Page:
Then, when the earnings for the six months ended June 30 were announced, the price of the stock dipped some more. Those earnings, equal to $1.31 a share for the six months, were evidently lower than many people had expected.

You see, no matter what your adage says, the market can discount the same news twice. The market price of this stock droopped as low as $30 a share. It has since recovered some of that loss. It is still considered a long-term growth situation.

But this should teach you not to put your faith (and your money) into “adages.”

Google Books
The Bolton-Tremblay Bank Credit Analyst: Stock Market and Business Forecast
edited by Arthur Hamilton Bolton
Published by Monetary Research.
1962
Item notes: v.14-15 (July 1962-June 1963)
Pg. 5:
It is an axiom of market folklore that the market will not discount the same thing twice.

14 January 1964, New York (NY) Times, “Cigarette Shares Close Mixed Despite U.S. Report on Smoking” by Vartanig G. Vartan, pg. 39:
Behind the stable market action of tobacco issues yesterday loomed two basic tenets: stocks often act better after the bad news is out and the market rarely discounts the same thing twice.

27 June 1964, New York (NY) Times, “Roaring of the Bulls Drowns the Cries From the Bears” by Robert Metz, pg. 33:
“However, I don’t think we can count on another Presidential market if Johnson is re-elected. THe market for the first four to six months this year came under tragic circumstances, but it was the type of market a new President gives us. If he is re-elected in November the question is whether the market will discount the same thing twice. it seldom does, so we’re not likely to get the kind of surge that follows a new President.”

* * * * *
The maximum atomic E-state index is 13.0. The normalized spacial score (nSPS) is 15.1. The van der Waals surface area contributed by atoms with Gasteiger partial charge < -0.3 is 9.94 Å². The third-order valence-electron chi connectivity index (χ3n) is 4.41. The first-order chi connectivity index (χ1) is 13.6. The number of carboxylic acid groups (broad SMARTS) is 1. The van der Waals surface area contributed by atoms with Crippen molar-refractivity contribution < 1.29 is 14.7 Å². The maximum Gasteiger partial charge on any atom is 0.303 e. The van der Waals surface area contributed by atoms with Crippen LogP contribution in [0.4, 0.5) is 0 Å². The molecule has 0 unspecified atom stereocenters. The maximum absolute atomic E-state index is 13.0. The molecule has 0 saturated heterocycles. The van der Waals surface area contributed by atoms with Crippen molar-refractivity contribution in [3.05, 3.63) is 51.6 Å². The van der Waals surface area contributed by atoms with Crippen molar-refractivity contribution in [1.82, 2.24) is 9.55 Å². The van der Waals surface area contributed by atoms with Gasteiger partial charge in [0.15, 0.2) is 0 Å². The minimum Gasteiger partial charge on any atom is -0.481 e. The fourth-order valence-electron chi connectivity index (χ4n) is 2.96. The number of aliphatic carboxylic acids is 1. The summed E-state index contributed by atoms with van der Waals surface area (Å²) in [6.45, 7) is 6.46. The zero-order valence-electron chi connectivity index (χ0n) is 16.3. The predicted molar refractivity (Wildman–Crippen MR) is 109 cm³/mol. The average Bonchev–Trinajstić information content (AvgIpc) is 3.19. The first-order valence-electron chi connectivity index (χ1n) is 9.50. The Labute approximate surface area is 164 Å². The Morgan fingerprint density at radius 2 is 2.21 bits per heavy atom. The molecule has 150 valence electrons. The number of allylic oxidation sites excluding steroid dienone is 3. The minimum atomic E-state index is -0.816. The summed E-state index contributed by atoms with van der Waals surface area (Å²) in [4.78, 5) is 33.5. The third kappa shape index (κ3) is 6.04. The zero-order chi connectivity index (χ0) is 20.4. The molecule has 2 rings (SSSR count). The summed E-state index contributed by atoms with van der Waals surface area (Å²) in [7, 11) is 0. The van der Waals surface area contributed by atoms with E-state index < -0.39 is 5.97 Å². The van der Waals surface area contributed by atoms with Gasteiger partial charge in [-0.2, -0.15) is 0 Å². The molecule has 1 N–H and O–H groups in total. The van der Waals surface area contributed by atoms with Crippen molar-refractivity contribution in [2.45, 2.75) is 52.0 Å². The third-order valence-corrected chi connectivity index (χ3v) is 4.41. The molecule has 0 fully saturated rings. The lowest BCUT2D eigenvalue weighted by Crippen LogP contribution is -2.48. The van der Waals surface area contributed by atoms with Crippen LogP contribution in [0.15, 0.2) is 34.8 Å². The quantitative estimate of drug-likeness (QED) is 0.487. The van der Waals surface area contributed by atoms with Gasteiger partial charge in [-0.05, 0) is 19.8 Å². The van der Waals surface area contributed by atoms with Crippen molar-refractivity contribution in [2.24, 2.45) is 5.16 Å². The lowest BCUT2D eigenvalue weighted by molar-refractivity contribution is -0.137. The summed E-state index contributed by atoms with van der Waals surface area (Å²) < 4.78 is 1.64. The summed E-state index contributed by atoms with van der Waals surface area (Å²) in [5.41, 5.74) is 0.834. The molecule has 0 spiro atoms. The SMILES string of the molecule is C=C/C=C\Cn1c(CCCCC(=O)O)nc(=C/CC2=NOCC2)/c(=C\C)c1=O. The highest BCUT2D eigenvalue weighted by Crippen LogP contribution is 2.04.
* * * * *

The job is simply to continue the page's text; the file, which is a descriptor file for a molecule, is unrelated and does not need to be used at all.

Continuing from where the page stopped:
(Monte Gordon, research partner in Bache & Co.—ed.)

21 January 1968, New York (NY) Times, “Public Steps Up In-and-Out Trading,” pg. F1:
However, Alfred F. Revson Jr., a partner in the Atlanta-based firm of Courts & Co., rejects the notion that summer troubles will hurt stock prices.

‘We’ve had riots before,” the broker stated. “The market doesn’t discount the same thing twice.”

22 December 1969, Washington (DC) Post, “Credit Restraints Likely to Ease Soon” by Harold B. Dorsey, pg. E7:
NEW YORK—There is an old adage in Wall Street to the effect that one should not expect the stock market to discount the same thing twice.

Las Vegas (NV) Sun
Are gaming stocks making a comeback?
David Ehlers
Fri, May 16, 1997 (11:59 a.m.)
(...)
These factors, however, are so well documented in Wall Street and Main Street that they are no longer news. An old saying is: “Wall Street never discounts the same thing twice.”

Google Books
Technical Analysis Explained:
The Successful Investor’s Guide to Spotting Investment Trends and Turning Points

By Martin J. Pring
Published by McGraw-Hill Professional
2002
Pg. 7:
Major Technical Principle
The market never discounts the same thing twice.

Seeking Alpha
5 Reasons Stocks Will Keep Falling
by: The Simplified Investor
October 10, 2008 | about stocks
(...)
willynill
Oct 10 09:56 AM
Markets are about the future. There is a saying in the stock market, “the market never discounts the same thing twice.” So the stock market is swooning now as the anticipation of an Obama presidency heightens (there is a high negative correlation between Obama’s poll numbers and the present stock market numbers). So if Obama is elected, the market won’t drop again. In other words, the stock market value today is the present value of future expectations. Future expectations are looking grim with an anti-capitalist government in the offing.

WSJ.com Forums
willynill
Posted: Wed Oct 29, 2008 8:08 am
Post subject: Re: The Markets Are Weak Because the Candidates Are Lousy
“The market never discounts the same thing twice”. There is a high negative correlation between Obama’s poll number changes and stock market changes; This means that if Obama wins the election, the market won’t drop again. But it may mean that if McCain wins, in a surprise that had not been discounted, the market would rise. This tells me that only one of the candidates is lousy.

Melvin D. Williams

Posted by Barry Popik
New York CityBanking/Finance/Insurance • (1) Comments • Tuesday, November 18, 2008 • Permalink


Investors in tobacco stocks would do well to remember this maxim.  Reports of their death since the 1964 report have been greatly exaggerated.

Posted by David Rollins  on  08/08  at  10:30 AM